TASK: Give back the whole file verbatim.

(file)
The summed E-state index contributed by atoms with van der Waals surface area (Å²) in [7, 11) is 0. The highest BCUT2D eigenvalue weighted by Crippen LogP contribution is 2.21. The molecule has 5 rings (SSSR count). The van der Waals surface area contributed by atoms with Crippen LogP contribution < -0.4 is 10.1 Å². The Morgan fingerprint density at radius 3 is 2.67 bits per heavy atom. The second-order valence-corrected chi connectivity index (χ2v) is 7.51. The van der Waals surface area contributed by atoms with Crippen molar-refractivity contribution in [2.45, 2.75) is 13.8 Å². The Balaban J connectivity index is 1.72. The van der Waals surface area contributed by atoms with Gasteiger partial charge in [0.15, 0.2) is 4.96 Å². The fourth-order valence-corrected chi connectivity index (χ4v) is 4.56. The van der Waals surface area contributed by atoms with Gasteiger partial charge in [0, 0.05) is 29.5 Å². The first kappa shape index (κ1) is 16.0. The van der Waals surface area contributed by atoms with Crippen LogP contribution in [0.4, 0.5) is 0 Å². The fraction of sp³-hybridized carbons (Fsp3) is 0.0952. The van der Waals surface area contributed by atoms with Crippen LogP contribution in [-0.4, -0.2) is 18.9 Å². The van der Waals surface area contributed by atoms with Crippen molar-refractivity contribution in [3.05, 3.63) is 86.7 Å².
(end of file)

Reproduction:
The summed E-state index contributed by atoms with van der Waals surface area (Å²) in [7, 11) is 0. The highest BCUT2D eigenvalue weighted by Crippen LogP contribution is 2.21. The molecule has 5 rings (SSSR count). The van der Waals surface area contributed by atoms with Crippen LogP contribution < -0.4 is 10.1 Å². The Morgan fingerprint density at radius 3 is 2.67 bits per heavy atom. The second-order valence-corrected chi connectivity index (χ2v) is 7.51. The van der Waals surface area contributed by atoms with Crippen molar-refractivity contribution in [2.45, 2.75) is 13.8 Å². The Balaban J connectivity index is 1.72. The van der Waals surface area contributed by atoms with Gasteiger partial charge in [0.15, 0.2) is 4.96 Å². The fourth-order valence-corrected chi connectivity index (χ4v) is 4.56. The van der Waals surface area contributed by atoms with Gasteiger partial charge in [0, 0.05) is 29.5 Å². The first kappa shape index (κ1) is 16.0. The van der Waals surface area contributed by atoms with Crippen LogP contribution in [0.4, 0.5) is 0 Å². The fraction of sp³-hybridized carbons (Fsp3) is 0.0952. The van der Waals surface area contributed by atoms with Crippen LogP contribution in [-0.4, -0.2) is 18.9 Å². The van der Waals surface area contributed by atoms with Crippen molar-refractivity contribution in [3.05, 3.63) is 86.7 Å².